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Judge tries to simplify law words Plain English fan would nullify null, embrace the void


KANSAS CITY, Mo. -- As if Joseph E. Stevens Jr. doesn't face enough problems becoming chief judge of the federal court in Kansas City -- such as building a new federal courthouse -- he's trying to bring "plain English" to the law.

In plain English, "absolutely null and void and of no effect" would be replaced by "void."

"A Kansas corporation" would do just fine for "a corporation organized and existing under the laws of Kansas."

Some say it can't be done. Not by lawyers, who have raised construction of pagelong sentences of gobbledygook to an art form.

But Mr. Stevens is going to try. He persuaded the Missouri Bar to create a committee on plain English, and he now has about 20 members helping him.

Mr. Stevens will become chief judge of the Western District of Missouri Nov. 1.

In that role, as administrative head of the court, the judge will be responsible for overseeing the construction of a new U.S. Courthouse. That's no easy task because his colleagues on the court, as well as many others who will work there, have different ideas of just how it should be designed and built.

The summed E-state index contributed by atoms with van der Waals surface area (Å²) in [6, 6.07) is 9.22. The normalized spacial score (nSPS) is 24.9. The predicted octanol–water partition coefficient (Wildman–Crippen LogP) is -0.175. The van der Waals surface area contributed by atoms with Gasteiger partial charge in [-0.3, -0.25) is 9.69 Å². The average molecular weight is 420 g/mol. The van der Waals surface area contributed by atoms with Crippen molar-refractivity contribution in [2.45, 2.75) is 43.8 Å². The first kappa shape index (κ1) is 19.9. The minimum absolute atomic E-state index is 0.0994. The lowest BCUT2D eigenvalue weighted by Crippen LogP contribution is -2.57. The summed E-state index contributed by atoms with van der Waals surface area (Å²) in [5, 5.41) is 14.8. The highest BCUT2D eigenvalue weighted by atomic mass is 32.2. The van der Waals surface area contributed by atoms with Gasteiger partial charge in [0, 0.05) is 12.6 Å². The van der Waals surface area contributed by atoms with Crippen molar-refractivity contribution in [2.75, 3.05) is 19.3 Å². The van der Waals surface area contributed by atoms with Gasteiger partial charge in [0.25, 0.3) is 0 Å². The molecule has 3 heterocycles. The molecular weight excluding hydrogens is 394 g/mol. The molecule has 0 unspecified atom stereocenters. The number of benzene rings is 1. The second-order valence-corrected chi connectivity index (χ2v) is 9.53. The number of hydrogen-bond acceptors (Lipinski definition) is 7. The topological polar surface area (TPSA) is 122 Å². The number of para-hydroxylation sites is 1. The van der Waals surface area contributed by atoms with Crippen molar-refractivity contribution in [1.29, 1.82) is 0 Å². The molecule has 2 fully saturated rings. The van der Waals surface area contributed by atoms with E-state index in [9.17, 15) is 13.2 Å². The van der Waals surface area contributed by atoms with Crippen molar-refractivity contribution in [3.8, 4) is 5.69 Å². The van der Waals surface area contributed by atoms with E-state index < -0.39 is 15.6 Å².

But Mr. Stevens, who also is a church volunteer teaching functionally illiterate adults to read, says he would make time for plain English.

Mr. Stevens says he got interested in the plain English movement more than two years ago after hearing newsman Edwin Newman talk about the use and abuse of the English language.

The plain English movement advocates eliminating some words. "Hereby" is a favorite target.

Some others on the plain English hit list are aforementioned, hereinabove, therewith, to wit and whensoever.

Also targeted are "redundant couplets." Examples: any and all; all, each and every; final and conclusive; full force and effect; unless and until.

"We intend to seek legislation requiring the use of plain English in insurance policies and other documents that ordinary people have to deal with every day," Mr. Stevens says.

To be effective, the effort to weed out compound constructions, word-wasting idioms and redundant phrases is going to have to start in the law schools, the judge says. A representative from every law school in Missouri serves on the committee.

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